On not over-praising the dead

Marion Barry is dead. That doesn’t give him in retrospect virtues he lacked in life.

Look, de mortuis and all that; if you don’t want to speak ill of the dead, then you’re justified in not mentioning Marion Barry at all. Or if you want to praise his verbal wit  – “Jesse? Jesse don’t wanna be no Mayor. Jesse don’t want to run nothin’ but his mouth.” – you’ll be on solid ground.

But please, please don’t try to pretend that as a politician and public official he was anything but a disaster to anyone but himself and his cronies. Stealing from mostly Black taxpayers to make some of your friends rich is not giving “working-class black residents a taste of the economic prosperity that racial apartheid had long denied them,” and a summer-jobs program doesn’t really alter that fact.

Of course the racial composition of the DC police needed to change; but too-rapid hiring with too-low standards meant building a force full of incompetent and sometimes brutal grifters, and not having enough senior folks around to train and control them. It’s hard to guess how many Washingtonians who died of homicide would be alive today if DC had had a different mayor, but the number isn’t small. And let’s not forget that DC Statehood was a live issue until Marion Barry turned the District government into a work-free drug place and a national joke.

How bad was the looting? At one point, DC General Hospital ran out of pharmaceuticals because the distributors who supplied the drugs refused to offer the bribes City Hall demanded simply to get their invoices paid, and eventually cut off the hospital when the balance due got too high. That’s right: Marion Barry was prepared to have sick people go without medicine if his cronies didn’t get their slice of the action.

Having said that, I should add in haste that Barry’s conviction on cocaine charges reflected truly outrageous investigative and prosecutorial over-reach. It’s clear from the tape that his interest was entirely in sex, and not drugs; the drug motif was introduced entirely by the undercover. He was guilty of soliciting sex for hire, and guilty of the corruption everyone knew about but no one could prove. But the crack charges were bogus, and his supporters weren’t wrong to say he’d been set up. And no, Barry’s outrageousness provides no excuse whatever for any of the people involved in the investigation or the trial. You’re supposed to convict people of stuff they actually did, not of some manufactured substitute.


Author: Mark Kleiman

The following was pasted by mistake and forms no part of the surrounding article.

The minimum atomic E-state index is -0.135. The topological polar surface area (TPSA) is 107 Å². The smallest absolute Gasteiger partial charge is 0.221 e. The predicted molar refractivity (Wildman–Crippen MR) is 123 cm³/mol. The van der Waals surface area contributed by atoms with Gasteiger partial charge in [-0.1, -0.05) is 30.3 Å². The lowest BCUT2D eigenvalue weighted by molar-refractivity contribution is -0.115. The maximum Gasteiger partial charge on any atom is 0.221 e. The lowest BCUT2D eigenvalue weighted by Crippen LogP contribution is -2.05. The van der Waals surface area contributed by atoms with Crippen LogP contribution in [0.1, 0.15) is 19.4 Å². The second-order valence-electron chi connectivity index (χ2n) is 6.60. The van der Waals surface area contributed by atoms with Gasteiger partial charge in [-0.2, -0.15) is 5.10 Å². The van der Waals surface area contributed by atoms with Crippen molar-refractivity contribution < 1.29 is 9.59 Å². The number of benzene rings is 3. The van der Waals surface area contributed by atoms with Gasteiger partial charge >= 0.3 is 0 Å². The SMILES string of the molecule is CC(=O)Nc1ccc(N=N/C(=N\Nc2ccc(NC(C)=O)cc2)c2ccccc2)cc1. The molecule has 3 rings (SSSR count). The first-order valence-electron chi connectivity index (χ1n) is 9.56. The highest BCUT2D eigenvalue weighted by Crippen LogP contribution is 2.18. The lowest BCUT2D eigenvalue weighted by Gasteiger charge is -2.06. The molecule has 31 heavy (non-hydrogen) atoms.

Professor of Public Policy at the NYU Marron Institute for Urban Management and editor of the Journal of Drug Policy Analysis. Teaches about the methods of policy analysis about drug abuse control and crime control policy, working out the implications of two principles: that swift and certain sanctions don't have to be severe to be effective, and that well-designed threats usually don't have to be carried out. Books: Drugs and Drug Policy: What Everyone Needs to Know (with Jonathan Caulkins and Angela Hawken) When Brute Force Fails: How to Have Less Crime and Less Punishment (Princeton, 2009; named one of the "books of the year" by The Economist Against Excess: Drug Policy for Results (Basic, 1993) Marijuana: Costs of Abuse, Costs of Control (Greenwood, 1989) UCLA Homepage Curriculum Vitae Contact: Markarkleiman-at-gmail.com

3 thoughts on “On not over-praising the dead”

  1. This reminds me of what someone said over on the obituary thread at Balloon Juice. Corruption and retail politics were (and are) pretty common in big American cities, but the difference between Richard Daley's machine and Marion Berry's machine is that Daley's machine actually got the stuff that needed to be done done while engaging in corruption. Berry was just incompetent and riding off of a popular jobs and summer youth jobs program – if he hadn't been the first black mayor of D.C. elected after the "plantation" period of governorship by racist, corruption white congressional leadership, the guy would have much fewer sympathizers.

  2. Sorry, but I had to comment further on this:

    At one point, DC General Hospital ran out of pharmaceuticals because the distributors who supplied the drugs refused to offer the bribes City Hall demanded simply to get their invoices paid,

    That reminds me of a Venezuelan blogger who pointed out that the government was so corrupt you actually had to pay a bribe just to pay taxes. The local bureaucrats had figured out that you needed a stamp showing proof that you had paid taxes, and so naturally they turned that into yet another extortion opportunity.

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